dragonhelmuk's Reviews > The Murders in the Rue Morgue: The Dupin Tales

The Murders in the Rue Morgue by Edgar Allan Poe
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Mar 20, 12

Read in March, 2012

** spoiler alert ** Kindled for free. Did you know Poe basically invented Sherlock Holmes? This story is amazing, and all the more so considering that the rest of the genre of the time is made up of books like The Moonstone, which just aren’t in the same style at all. If only the same could be said for his follow-up short story The Mystery of Marie Roget, but sadly this story is just boring, even if it is based on real life. Anyway, three quotes from this one:


{European Victorians}
It was a freak of fancy in my friend (for what else shall I call it?) to be enamored of the Night for her own sake; and into this _bizarrerie_, as into all his others, I quietly fell; giving myself up to his wild whims with a perfect _abandon_. The sable divinity would not herself dwell with us always; but we could counterfeit her presence. At the first dawn of the morning we closed all the messy shutters of our old building; lighting a couple of tapers which, strongly perfumed, threw out only the ghastliest and feeblest of rays. By the aid of these we then busied our souls in dreams--reading, writing, or conversing, until warned by the clock of the advent of the true Darkness. Then we sallied forth into the streets arm in arm, continuing the topics of the day, or roaming far and wide until a late hour, seeking, amid the wild lights and shadows of the populous city, that infinity of mental excitement which quiet observation can afford. At such times I could not help remarking and admiring (although from his rich ideality I had been prepared to expect it) a peculiar analytic ability in Dupin. He seemed, too, to take an eager delight in its exercise--if not exactly in its display--and did not hesitate to confess the pleasure thus derived. He boasted to me, with a low chuckling laugh, that most men, in respect to himself, wore windows in their bosoms, and was wont to follow up such assertions by direct and very startling proofs of his intimate knowledge of my own.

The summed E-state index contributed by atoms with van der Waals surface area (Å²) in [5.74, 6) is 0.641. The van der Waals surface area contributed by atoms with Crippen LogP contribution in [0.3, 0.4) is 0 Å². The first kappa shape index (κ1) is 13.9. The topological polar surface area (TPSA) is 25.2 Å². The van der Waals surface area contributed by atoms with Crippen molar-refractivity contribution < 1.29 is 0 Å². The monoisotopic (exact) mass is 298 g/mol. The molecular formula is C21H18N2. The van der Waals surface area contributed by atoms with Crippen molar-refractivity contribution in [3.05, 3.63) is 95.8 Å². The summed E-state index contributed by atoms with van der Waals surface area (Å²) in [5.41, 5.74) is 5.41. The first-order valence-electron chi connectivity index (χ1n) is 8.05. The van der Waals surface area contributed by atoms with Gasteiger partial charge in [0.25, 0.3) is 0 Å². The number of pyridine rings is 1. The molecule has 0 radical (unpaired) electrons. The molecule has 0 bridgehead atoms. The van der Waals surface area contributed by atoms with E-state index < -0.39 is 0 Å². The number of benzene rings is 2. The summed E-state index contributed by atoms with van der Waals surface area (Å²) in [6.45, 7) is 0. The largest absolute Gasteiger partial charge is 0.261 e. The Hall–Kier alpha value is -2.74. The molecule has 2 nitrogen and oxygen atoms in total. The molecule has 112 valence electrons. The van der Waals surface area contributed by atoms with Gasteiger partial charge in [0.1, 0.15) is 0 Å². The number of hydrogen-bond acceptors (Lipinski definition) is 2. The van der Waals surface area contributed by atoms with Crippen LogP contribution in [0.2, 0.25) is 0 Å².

{observations}
We were strolling one night down a long dirty street in the vicinity of the Palais Royal. Being both, apparently, occupied with thought, neither of us had spoken a syllable for fifteen minutes at least. All at once Dupin broke forth with these words: "He is a very little fellow, that's true, and would do better for the _Théâtre des Variétés_." "There can be no doubt of that," I replied unwittingly, and not at first observing (so much had I been absorbed in reflection) the extraordinary manner in which the speaker had chimed in with my meditations. In an instant afterward I recollected myself, and my astonishment was profound. "Dupin," said I, gravely, "this is beyond my comprehension. I do not hesitate to say that I am amazed, and can scarcely credit my senses. How was it possible you should know I was thinking of -----?"


{Eastern wonders}
"Read now," replied Dupin, "this passage from Cuvier." It was a minute anatomical and generally descriptive account of the large fulvous Ourang-Outang of the East Indian Islands. The gigantic stature, the prodigious strength and activity, the wild ferocity, and the imitative propensities of these mammalia are sufficiently well known to all. I understood the full horrors of the murder at once. "The description of the digits," said I, as I made an end of reading, "is in exact accordance with this drawing. I see that no animal but an Ourang-Outang, of the species here mentioned, could have impressed the indentations as you have traced them. This tuft of tawny hair, too, is identical in character with that of the beast of Cuvier.
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